Celebrating 25 years of volleyball on the Geordie shore
26th May 2017
Not many people will naturally associate the beaches of Tyne and Wear with the sport of beach volleyball. Yet one of the most picturesque beaches in the region, Tynemouth Longsands, will again play host this year to the Tynemouth Beach Volleyball Tournament as it celebrates its 25th anniversary.
As this most northerly of English volleyballing outposts commemorates a quarter-century of volleyball on the Geordie shore, tournament organiser and co-founder Sue Sowden is committed to keeping her beloved tournament exactly the way it is.
“I know this probably sounds rather crazy nowadays – when it’s all supposed to be about growth, growth, growth – but I don’t want this tournament to get any bigger than it is now”, explained Sue. “It has a reputation for being a fun weekend tournament, sociable yet competitive, where people get real value for money. I wouldn’t want further growth to compromise that.”
The tournament first appeared on the beach volleyball circuit in 1991 when Sue and Eileen Anderson were job-sharing the role of Volleyball Development Officer for the North-East. When the council in North Tyneside asked them to lay on a tournament on the Tynemouth beach, the tournament was born (when family considerations got in the way, the tournament did subsequently miss a year, hence why it’s only celebrating its 25th anniversary now).
Over the years, the tournament has attracted players from the Midlands, the North-West and Scotland but the majority of its teams now tend to be locally based. With some NVL powerhouses on their patch though, this can mean that the playing standard can be pretty high at the elite level of the competition.
The tournament’s far-flung location can sometimes be a factor in keeping the number of entrants down to a manageable level but so too can the beach itself. Courts on the long but narrow Tynemouth beach have to be arranged in single file, meaning that having too many courts would see the competition sprawling too far down the beach to retain any sense of cohesion.
“Ten courts is typically my maximum,” continued Sue. “At our absolute capacity, we’ve had 30 men’s pairs on occasion. More typically, we’ll play host to 20 men’s pairs and 12 women’s pairs most years. They play on the Saturday, followed by four-a-side mixed teams on the Sunday. In all instances, we start with an open draw and then get into ability-specific groups in the afternoon.”
Although still ably assisted by her old comrade-in-arms, Eileen, and a squad of fellow volunteers on the weekend of the competition, the burden of organising the whole tournament falls to Sue. With two months to go until this year’s tournament, she finds herself tying up the negotiations with a new sponsor while at the same time trying to source a replacement vehicle from which to run the tournament logistics.
“The local authority used to supply an events trailer from which we oversaw all the tournament admin over the weekend. It was getting old though and it finally fell apart. One long serving volunteer, Bob Brown, supplied a replacement for a few years but he’s now converted that into a caravan he’s going travelling in (complete with our competition logo still on the side!) so I guess I might have to go out and hire a van now. I was also hoping we might be able to get a big sponsor onboard this year, so that we can make the 25th anniversary celebrations just that little bit more special, in terms of what we can lay on and the mementos we can give out to the players. Thankfully, that has now happened and I'm delighted that The Energy Check has come onboard to support the event.”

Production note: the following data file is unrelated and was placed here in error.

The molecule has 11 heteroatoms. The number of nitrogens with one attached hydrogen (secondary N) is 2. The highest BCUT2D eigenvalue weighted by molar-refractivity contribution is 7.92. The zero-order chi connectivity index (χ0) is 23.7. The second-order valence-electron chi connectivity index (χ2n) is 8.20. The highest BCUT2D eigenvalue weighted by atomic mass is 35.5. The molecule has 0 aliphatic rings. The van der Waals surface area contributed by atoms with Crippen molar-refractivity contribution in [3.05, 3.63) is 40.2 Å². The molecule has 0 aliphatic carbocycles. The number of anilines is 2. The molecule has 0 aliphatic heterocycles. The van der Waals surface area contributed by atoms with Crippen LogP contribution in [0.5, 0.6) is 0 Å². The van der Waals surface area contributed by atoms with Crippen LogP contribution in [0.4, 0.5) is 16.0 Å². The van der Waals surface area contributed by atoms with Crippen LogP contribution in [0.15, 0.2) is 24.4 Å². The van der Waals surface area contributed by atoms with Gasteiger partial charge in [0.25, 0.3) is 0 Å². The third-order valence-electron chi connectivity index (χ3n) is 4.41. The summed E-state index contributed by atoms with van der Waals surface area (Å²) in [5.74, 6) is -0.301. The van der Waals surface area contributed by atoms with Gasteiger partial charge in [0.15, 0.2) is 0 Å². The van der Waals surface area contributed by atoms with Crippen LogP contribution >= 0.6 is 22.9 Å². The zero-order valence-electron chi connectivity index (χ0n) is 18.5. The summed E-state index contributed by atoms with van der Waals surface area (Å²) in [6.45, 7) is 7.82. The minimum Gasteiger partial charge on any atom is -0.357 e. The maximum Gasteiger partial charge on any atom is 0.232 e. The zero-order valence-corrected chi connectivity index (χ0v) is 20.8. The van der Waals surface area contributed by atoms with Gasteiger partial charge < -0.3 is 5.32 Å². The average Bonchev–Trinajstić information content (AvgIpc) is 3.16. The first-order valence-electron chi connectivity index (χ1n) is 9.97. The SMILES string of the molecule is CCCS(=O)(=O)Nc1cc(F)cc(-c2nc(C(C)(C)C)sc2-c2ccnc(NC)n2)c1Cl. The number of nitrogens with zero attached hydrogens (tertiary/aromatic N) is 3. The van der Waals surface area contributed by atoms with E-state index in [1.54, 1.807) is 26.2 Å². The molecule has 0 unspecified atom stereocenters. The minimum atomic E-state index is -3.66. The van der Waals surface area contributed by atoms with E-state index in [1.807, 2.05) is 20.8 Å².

It’s quite clear that Sue isn’t about to start winding down any time soon, despite being heavily involved with other local volleyball activity as well, through her local club Newburn, Team Sunderland in the NVL and NEVA, the regional association. Even being diagnosed with MS 20 years ago has failed to cause her volleyballing appetite to wane.
It’s no surprise therefore to hear that, 25 years after setting up one tournament, she’s about to set another up and running in nearby South Shields.
“As a venue, the beach at South Shields is amazing. It’s a broader, flatter beach with the potential to host more courts than Tynemouth. It’s got the facilities already in place for hosting a competition and storing all the equipment. Plus, the local authority is actively developing the site as an entertainment venue, complete with outdoor concerts and theatre productions, and want to make the best possible use of it. The beach used to host a tournament years ago and now we have the chance to revive it.”
This year’s first event at South Shields is being kept deliberately low-key while the organisers test the waters, just as they did at Tynemouth in the early 1990s. If South Shields can match Tynemouth’s longevity, you sense that Sue would be happy, so long as it remains manageable.
“We have to remember that these are wholly volunteer-driven undertakings”, she concluded. “That’s another reason for not wanting them to grow so large that they become unmanageable. It’s hard enough keeping everything going as it is. I’ve retired this year and the common observation seems to be that I’ve swapped a paid-for job for an unpaid job! That’s ok though because although I now live in Chester-le-Street, Tynemouth was my childhood beach. I grew up there and it’s just a wonderful place to play volleyball.”
This year’s Tynemouth Beach Volleyball Tournament takes place on the weekend of July 16-17. Teams wanting to enter can do so via the tournament website.